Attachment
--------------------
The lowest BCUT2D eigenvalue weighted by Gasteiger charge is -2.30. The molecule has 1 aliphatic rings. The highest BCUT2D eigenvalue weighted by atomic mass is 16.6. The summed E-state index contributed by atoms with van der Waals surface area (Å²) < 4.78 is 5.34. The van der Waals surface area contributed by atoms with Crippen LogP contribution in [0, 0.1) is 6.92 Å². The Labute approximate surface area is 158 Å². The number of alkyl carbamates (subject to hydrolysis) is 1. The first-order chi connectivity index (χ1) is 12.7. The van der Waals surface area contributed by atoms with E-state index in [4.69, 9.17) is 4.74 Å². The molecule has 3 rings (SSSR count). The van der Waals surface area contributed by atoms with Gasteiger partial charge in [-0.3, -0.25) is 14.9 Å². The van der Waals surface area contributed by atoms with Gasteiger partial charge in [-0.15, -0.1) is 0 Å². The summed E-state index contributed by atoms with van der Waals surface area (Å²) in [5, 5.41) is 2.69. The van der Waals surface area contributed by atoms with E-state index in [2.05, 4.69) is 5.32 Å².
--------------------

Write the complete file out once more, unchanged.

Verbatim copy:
The lowest BCUT2D eigenvalue weighted by Gasteiger charge is -2.30. The molecule has 1 aliphatic rings. The highest BCUT2D eigenvalue weighted by atomic mass is 16.6. The summed E-state index contributed by atoms with van der Waals surface area (Å²) < 4.78 is 5.34. The van der Waals surface area contributed by atoms with Crippen LogP contribution in [0, 0.1) is 6.92 Å². The Labute approximate surface area is 158 Å². The number of alkyl carbamates (subject to hydrolysis) is 1. The first-order chi connectivity index (χ1) is 12.7. The van der Waals surface area contributed by atoms with E-state index in [4.69, 9.17) is 4.74 Å². The molecule has 3 rings (SSSR count). The van der Waals surface area contributed by atoms with Gasteiger partial charge in [-0.3, -0.25) is 14.9 Å². The van der Waals surface area contributed by atoms with Gasteiger partial charge in [-0.15, -0.1) is 0 Å². The summed E-state index contributed by atoms with van der Waals surface area (Å²) in [5, 5.41) is 2.69. The van der Waals surface area contributed by atoms with E-state index in [2.05, 4.69) is 5.32 Å².